I’ve been taking a lot of personality tests lately.
My own personality is feeling unstuck at the moment. I am feeling unstuck. It’s as if I don’t have a handle on who I am right now and so I need some online quiz to tell me. (And, of course, the more of these stupid tests I take, the less sure I start to become in all of my answers and so instead of answering honestly and accurately, I begin to guess wildly and then get results that don’t sound like me at all.)
Or, as the poet Frank O’Hara once wrote, Now I am quietly waiting for the catastrophe of my personality to seem beautiful again, and interesting, and modern.
Long time readers know this is a sign of the times, an annual occurrence when my autumnal ennui sets in. I already walk around under a daily melancholy, but in fall it digs in deeper, carving grooves into my brain. A malaise envelops me like a fog.
For years I used to hide from it, convinced with enough will power I could outrun the depression. I spoke of it in careful tones, tip-toeing around the reality of my mental health. I wouldn’t even use that word, depression. The haze is so persistent, my depression so functional, that it’s just become part of who I am. I don’t know any different. This is my normal and it took me a long time to realize that no, not everyone feels this way all the time.
When I restarted therapy, my therapist suggested meditation. I told her that I have tried meditating. Many, many times. I’ve done apps and group meditation and mantra meditation and guided meditation and none of it works. My mind and body can’t stay still and silent long enough. Thanks to anxiety, my brain buzzes like a beehive or a child who has had too much sugar.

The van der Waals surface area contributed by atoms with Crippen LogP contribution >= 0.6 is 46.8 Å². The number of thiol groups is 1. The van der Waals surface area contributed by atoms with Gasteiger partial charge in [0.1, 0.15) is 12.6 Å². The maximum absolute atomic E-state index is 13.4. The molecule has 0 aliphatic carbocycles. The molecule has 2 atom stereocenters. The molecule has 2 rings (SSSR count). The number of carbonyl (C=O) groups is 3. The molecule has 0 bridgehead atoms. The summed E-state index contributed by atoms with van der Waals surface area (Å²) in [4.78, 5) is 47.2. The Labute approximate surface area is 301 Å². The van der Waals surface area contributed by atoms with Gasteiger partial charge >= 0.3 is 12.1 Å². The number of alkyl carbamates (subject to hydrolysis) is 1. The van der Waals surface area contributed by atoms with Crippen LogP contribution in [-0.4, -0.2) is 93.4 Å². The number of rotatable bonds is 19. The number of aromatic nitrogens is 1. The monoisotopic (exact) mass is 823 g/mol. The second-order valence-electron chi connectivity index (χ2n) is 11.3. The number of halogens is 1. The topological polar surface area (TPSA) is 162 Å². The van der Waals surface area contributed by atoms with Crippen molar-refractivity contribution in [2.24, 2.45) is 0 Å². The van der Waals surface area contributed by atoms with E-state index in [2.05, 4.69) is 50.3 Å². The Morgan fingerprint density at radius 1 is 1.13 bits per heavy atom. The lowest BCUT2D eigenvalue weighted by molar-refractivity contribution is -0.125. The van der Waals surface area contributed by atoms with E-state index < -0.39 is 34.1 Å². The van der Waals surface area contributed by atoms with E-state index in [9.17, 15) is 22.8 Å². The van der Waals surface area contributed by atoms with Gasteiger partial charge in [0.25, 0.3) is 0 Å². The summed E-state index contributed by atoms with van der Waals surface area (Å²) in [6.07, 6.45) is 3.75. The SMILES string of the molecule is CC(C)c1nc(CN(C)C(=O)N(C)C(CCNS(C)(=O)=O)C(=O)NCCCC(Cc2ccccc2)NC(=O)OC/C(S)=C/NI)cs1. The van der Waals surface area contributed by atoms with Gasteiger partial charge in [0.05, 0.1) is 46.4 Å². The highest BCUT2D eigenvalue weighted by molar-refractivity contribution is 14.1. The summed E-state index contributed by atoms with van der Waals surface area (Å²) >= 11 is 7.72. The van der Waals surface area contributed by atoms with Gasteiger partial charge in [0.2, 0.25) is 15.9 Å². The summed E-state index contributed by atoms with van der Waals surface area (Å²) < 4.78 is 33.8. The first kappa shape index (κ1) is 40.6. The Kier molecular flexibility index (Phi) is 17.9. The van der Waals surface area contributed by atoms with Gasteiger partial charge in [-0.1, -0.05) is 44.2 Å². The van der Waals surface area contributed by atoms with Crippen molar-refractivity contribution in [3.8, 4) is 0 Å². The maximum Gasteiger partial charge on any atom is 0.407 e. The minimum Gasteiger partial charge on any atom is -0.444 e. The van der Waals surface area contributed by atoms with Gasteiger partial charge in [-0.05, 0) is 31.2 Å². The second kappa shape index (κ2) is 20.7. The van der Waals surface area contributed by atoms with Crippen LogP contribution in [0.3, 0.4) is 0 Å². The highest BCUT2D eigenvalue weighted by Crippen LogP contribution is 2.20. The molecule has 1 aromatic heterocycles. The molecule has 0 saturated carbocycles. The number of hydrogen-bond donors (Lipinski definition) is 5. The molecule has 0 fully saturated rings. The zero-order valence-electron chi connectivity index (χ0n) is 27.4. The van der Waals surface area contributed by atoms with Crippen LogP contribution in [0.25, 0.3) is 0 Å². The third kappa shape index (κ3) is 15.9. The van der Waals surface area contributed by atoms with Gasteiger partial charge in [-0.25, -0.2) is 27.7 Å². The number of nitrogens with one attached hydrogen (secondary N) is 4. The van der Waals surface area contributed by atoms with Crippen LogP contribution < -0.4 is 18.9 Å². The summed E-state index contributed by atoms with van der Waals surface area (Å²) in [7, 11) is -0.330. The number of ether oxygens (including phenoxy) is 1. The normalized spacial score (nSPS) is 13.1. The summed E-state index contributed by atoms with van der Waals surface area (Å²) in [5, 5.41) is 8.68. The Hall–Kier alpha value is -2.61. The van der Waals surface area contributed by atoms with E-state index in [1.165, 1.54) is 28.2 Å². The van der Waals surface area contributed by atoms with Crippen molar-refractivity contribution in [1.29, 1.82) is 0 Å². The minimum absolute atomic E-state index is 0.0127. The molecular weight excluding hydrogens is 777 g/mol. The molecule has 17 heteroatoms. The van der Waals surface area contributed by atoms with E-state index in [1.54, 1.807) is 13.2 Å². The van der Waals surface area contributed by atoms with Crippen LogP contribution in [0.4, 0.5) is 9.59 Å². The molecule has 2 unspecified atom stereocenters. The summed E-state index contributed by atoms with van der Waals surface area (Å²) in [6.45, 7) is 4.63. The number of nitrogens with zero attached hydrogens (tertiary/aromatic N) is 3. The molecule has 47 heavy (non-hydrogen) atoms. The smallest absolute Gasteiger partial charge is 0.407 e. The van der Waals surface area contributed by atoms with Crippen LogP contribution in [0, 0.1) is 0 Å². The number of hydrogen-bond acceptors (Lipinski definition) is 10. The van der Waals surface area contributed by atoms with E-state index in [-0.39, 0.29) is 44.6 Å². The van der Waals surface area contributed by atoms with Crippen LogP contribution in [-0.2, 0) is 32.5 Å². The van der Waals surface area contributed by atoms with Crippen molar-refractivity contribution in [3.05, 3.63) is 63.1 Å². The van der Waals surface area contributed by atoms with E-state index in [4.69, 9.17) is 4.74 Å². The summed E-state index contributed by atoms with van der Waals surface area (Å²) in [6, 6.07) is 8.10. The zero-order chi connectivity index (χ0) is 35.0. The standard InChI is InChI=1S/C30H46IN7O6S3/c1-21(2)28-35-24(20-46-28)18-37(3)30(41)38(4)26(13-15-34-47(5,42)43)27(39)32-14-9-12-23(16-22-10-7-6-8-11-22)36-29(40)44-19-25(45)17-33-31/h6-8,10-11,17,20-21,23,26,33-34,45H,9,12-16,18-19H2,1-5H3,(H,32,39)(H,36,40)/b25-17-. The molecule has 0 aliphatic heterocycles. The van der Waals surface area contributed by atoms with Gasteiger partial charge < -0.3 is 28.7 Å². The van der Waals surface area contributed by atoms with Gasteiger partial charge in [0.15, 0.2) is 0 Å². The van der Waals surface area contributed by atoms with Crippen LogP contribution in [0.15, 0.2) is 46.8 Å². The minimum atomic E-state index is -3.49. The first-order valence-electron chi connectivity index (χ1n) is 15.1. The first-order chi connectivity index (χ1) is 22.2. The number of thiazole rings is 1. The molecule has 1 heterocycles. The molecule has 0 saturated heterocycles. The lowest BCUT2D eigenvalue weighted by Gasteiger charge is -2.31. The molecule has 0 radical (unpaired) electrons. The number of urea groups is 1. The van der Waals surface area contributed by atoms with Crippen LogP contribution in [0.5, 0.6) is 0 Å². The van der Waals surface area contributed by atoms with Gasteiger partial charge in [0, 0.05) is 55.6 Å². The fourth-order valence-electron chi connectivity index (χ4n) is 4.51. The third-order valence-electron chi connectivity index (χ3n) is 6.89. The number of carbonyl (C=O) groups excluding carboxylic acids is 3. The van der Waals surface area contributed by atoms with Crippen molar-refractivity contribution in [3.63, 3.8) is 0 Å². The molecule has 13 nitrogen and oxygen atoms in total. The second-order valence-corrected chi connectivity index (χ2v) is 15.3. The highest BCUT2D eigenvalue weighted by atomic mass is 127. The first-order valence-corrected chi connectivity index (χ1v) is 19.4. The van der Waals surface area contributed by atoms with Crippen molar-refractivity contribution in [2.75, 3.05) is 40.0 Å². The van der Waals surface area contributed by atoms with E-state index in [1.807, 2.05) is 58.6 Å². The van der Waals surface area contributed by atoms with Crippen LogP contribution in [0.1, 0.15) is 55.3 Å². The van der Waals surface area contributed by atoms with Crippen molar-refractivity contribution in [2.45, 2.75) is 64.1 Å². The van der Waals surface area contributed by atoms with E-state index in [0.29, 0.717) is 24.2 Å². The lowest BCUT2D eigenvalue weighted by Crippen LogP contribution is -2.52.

I struggle with mindfulness. The saying goes if you are depressed you are living in the past, if you are anxious you are living in the future. As someone who balances on the precipice of both, I don’t known how to be present.
A few weeks ago I talked about how I wanted to get back to a regular yoga practice. One of the reasons is because yoga is the only time I’ve ever been able to get my anxious brain to shut up for a brief period of time, be it a thirty minute lunch express class or a 90 minute full Ashtanga practice.
After writing that post, I went looking for local studios and was reminded of one just down the street from us. On a whim, I went ahead and bought the new student package offering 40 days of unlimited classes for $40. This past Friday morning, I woke up at 5:45 am and headed over to the 6 am Rise ‘n’ Shine class.
For 45 minutes, the bees in my brain stopped buzzing. The child high on sugar stopped swirling and twirling. For 45 minutes, I found silence. For 45 minutes, I was present in the here and now.
(Of course, when finally confronted with the here-and-now which is currently a dumpster fire, I may have started crying in Child’s Pose but I gave myself permission for those five breaths then let the thoughts pass and continued with my practice.)
Yoga is often called a form of moving meditation. It’s a way to calm the mind and create awareness, but through movement. So I can and do meditate, just not the way most people think of it. And right now, I need it more than ever.
And while I may be feeling unstuck, make no mistake that I am an INTJ to my core.